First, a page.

react-map-gl is a suite of React components for Mapbox GL JS-compatible libraries.
|MapLibre||An open fork of mapbox-gl v1, that can be used without a mapbox token.|
|Mapbox GL JS v1||The previous version of mapbox GL JS. This version is free open source and can be used with non-mapbox basemaps without a mapbox token.|
|Mapbox GL JS v2||The latest version of Mapbox GL JS. Note that version 2 is not free open source, and a mapbox token is required and billable events are generated even if you do not use mapbox hosted basemaps.|
|Other mapbox-gl forks||It may be possible to use react-map-gl with other mapbox forks, but this is not a supported use case. Minor PRs to enable other forks to be used may be accepted.|
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Want to contribute? See our Developer Guide
react-map-gl was first created by Uber's Visualization team, where Mapbox was used as a component to build powerful web tools such as geospatial analytics and self-driving data visualization. To manage the complexity of these applications, we fully embrace React and reactive programming.
This does not scale when we have many components that need to synchronize with each other. We sometimes render two maps side by side, and when the user interacts with one, update both cameras. We draw React UI outside of the map container, that moves with the camera. We also render WebGL graphic overlays on top of the map, most notably with deck.gl. In these use cases, in order for all components to synchronize correctly, they must have their shared states managed by React. We might store the source of truth in a parent component state, or Redux store, or hooks, and let it propagate down to the map as well as its peers.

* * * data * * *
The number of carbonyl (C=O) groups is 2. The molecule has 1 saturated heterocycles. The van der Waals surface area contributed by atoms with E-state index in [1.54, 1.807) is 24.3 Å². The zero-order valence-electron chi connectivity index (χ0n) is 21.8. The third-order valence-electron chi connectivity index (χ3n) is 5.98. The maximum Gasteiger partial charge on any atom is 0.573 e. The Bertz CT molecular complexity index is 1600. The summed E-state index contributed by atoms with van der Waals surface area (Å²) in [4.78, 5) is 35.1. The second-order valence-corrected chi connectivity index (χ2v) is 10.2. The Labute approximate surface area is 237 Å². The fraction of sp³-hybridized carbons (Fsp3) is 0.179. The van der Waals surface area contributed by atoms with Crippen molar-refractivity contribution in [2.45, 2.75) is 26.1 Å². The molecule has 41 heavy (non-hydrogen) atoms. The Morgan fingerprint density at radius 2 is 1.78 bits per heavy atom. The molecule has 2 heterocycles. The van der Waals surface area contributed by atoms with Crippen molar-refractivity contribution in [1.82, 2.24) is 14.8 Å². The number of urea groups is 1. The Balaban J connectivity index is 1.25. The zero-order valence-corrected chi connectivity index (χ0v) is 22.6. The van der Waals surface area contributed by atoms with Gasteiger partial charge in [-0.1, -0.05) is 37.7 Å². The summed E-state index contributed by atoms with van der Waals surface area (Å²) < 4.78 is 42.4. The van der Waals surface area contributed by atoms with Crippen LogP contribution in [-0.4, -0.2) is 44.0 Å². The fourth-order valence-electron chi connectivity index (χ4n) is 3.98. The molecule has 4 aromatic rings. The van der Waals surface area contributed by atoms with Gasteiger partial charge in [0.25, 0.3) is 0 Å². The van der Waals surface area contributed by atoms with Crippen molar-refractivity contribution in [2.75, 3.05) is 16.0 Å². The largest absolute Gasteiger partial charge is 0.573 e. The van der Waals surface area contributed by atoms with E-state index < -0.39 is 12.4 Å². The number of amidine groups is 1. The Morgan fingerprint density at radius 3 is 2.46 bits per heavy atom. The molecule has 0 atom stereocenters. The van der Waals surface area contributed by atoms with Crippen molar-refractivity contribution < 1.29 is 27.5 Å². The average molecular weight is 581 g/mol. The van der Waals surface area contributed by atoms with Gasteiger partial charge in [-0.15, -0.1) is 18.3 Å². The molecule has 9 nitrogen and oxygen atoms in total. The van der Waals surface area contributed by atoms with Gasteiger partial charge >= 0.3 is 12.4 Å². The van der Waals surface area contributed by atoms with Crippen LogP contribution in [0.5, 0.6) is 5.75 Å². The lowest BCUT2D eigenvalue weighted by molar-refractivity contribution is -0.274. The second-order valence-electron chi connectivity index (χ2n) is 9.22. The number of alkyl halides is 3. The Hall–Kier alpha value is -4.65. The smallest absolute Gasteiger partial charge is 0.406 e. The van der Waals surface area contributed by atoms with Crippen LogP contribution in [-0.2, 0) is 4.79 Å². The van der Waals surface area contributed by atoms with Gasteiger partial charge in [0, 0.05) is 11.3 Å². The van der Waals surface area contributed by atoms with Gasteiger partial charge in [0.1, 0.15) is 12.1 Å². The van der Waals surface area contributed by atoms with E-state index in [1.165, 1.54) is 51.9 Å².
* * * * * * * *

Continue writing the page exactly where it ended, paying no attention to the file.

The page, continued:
Ultimately, in the spirit of the reactive programming paradigm, data always flows down. As long as the map manages its own state, as mapbox-gl is designed to do, we risk the components going out of sync.
react-map-gl creates a fully reactive wrapper for mapbox-gl. The Map component can be fully controlled, that is, the map's camera would never deviate from the props that it's assigned. Read more about this core behavior in state management.
In v7.0, react-map-gl was fully rewritten to better align its API with the underlying Mapbox GL JS library. Wherever the reactive usage patterns permits, the wrapper's props and methods are 1:1 mappings to their native API equivelants.
It is possible to call the native methods directly from the
Map instance obtained via getMap. However, doing so may result in the map's state to deviate from its props. For example, calling
map.setMaxZoom directly will cause the map's constraint settings to differ from the value of the
maxZoom prop. Generally speaking, calling a native method is disencouraged if the same thing can be achieved through the React interface. If a third-party plugin does so, then it may lead to some unexpected behaviors.